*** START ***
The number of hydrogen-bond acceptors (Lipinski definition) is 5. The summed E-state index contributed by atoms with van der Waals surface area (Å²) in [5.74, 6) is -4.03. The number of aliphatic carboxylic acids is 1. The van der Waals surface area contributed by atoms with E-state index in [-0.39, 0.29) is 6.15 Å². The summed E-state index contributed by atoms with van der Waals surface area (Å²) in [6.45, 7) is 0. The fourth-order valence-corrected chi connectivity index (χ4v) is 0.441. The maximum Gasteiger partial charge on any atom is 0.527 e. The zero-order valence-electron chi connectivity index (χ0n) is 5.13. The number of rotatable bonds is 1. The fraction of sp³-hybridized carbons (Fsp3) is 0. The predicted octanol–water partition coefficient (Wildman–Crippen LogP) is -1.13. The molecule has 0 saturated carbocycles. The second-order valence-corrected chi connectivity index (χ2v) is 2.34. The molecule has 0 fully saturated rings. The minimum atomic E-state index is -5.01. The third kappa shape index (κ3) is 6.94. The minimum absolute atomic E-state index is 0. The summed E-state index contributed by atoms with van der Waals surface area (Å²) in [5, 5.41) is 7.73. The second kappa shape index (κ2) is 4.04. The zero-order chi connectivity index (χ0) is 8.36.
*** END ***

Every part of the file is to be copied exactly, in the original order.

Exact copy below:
The number of hydrogen-bond acceptors (Lipinski definition) is 5. The summed E-state index contributed by atoms with van der Waals surface area (Å²) in [5.74, 6) is -4.03. The number of aliphatic carboxylic acids is 1. The van der Waals surface area contributed by atoms with E-state index in [-0.39, 0.29) is 6.15 Å². The summed E-state index contributed by atoms with van der Waals surface area (Å²) in [6.45, 7) is 0. The fourth-order valence-corrected chi connectivity index (χ4v) is 0.441. The maximum Gasteiger partial charge on any atom is 0.527 e. The zero-order valence-electron chi connectivity index (χ0n) is 5.13. The number of rotatable bonds is 1. The fraction of sp³-hybridized carbons (Fsp3) is 0. The predicted octanol–water partition coefficient (Wildman–Crippen LogP) is -1.13. The molecule has 0 saturated carbocycles. The second-order valence-corrected chi connectivity index (χ2v) is 2.34. The molecule has 0 fully saturated rings. The minimum atomic E-state index is -5.01. The third kappa shape index (κ3) is 6.94. The minimum absolute atomic E-state index is 0. The summed E-state index contributed by atoms with van der Waals surface area (Å²) in [5, 5.41) is 7.73. The second kappa shape index (κ2) is 4.04. The zero-order chi connectivity index (χ0) is 8.36.